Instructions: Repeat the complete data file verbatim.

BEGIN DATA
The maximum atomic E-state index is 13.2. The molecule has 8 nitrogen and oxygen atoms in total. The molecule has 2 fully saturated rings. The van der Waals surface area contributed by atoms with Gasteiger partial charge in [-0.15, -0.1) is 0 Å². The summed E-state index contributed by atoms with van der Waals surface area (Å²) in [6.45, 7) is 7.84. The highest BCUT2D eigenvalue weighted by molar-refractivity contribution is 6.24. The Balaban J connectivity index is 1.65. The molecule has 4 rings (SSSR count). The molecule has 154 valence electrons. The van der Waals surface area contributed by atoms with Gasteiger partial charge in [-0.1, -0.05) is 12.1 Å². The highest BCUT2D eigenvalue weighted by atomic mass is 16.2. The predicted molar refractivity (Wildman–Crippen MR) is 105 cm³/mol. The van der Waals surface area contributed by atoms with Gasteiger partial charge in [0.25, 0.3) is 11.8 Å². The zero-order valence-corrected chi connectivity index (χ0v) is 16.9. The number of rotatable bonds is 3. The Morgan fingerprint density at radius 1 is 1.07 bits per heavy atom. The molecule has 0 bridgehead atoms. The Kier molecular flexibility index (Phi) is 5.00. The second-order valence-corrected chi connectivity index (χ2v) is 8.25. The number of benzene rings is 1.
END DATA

The maximum atomic E-state index is 13.2. The molecule has 8 nitrogen and oxygen atoms in total. The molecule has 2 fully saturated rings. The van der Waals surface area contributed by atoms with Gasteiger partial charge in [-0.15, -0.1) is 0 Å². The summed E-state index contributed by atoms with van der Waals surface area (Å²) in [6.45, 7) is 7.84. The highest BCUT2D eigenvalue weighted by molar-refractivity contribution is 6.24. The Balaban J connectivity index is 1.65. The molecule has 4 rings (SSSR count). The molecule has 154 valence electrons. The van der Waals surface area contributed by atoms with Gasteiger partial charge in [-0.1, -0.05) is 12.1 Å². The highest BCUT2D eigenvalue weighted by atomic mass is 16.2. The predicted molar refractivity (Wildman–Crippen MR) is 105 cm³/mol. The van der Waals surface area contributed by atoms with Gasteiger partial charge in [0.25, 0.3) is 11.8 Å². The zero-order valence-corrected chi connectivity index (χ0v) is 16.9. The number of rotatable bonds is 3. The Morgan fingerprint density at radius 1 is 1.07 bits per heavy atom. The molecule has 0 bridgehead atoms. The Kier molecular flexibility index (Phi) is 5.00. The second-order valence-corrected chi connectivity index (χ2v) is 8.25. The number of benzene rings is 1.